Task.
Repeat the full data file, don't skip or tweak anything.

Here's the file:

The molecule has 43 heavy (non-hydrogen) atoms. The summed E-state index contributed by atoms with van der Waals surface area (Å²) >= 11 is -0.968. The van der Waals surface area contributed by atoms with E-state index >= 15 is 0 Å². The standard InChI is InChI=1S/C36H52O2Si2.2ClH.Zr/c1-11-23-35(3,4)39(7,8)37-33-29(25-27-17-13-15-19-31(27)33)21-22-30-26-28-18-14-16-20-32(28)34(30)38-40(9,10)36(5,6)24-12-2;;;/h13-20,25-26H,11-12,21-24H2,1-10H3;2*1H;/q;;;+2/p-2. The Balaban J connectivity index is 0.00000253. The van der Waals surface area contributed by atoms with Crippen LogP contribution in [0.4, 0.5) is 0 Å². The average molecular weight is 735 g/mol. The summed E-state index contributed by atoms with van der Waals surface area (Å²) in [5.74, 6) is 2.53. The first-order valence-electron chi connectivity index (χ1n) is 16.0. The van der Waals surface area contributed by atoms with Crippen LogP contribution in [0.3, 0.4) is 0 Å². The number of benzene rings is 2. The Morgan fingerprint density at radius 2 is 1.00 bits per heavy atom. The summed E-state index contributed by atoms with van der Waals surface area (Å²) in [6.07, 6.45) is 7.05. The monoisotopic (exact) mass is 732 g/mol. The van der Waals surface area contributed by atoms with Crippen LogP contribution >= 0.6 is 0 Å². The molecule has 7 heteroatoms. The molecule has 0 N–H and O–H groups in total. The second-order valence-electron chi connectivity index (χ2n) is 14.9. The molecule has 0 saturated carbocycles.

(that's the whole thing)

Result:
The molecule has 43 heavy (non-hydrogen) atoms. The summed E-state index contributed by atoms with van der Waals surface area (Å²) >= 11 is -0.968. The van der Waals surface area contributed by atoms with E-state index >= 15 is 0 Å². The standard InChI is InChI=1S/C36H52O2Si2.2ClH.Zr/c1-11-23-35(3,4)39(7,8)37-33-29(25-27-17-13-15-19-31(27)33)21-22-30-26-28-18-14-16-20-32(28)34(30)38-40(9,10)36(5,6)24-12-2;;;/h13-20,25-26H,11-12,21-24H2,1-10H3;2*1H;/q;;;+2/p-2. The Balaban J connectivity index is 0.00000253. The van der Waals surface area contributed by atoms with Crippen LogP contribution in [0.4, 0.5) is 0 Å². The average molecular weight is 735 g/mol. The summed E-state index contributed by atoms with van der Waals surface area (Å²) in [5.74, 6) is 2.53. The first-order valence-electron chi connectivity index (χ1n) is 16.0. The van der Waals surface area contributed by atoms with Crippen LogP contribution in [0.3, 0.4) is 0 Å². The number of benzene rings is 2. The Morgan fingerprint density at radius 2 is 1.00 bits per heavy atom. The summed E-state index contributed by atoms with van der Waals surface area (Å²) in [6.07, 6.45) is 7.05. The monoisotopic (exact) mass is 732 g/mol. The van der Waals surface area contributed by atoms with Crippen LogP contribution >= 0.6 is 0 Å². The molecule has 7 heteroatoms. The molecule has 0 N–H and O–H groups in total. The second-order valence-electron chi connectivity index (χ2n) is 14.9. The molecule has 0 saturated carbocycles.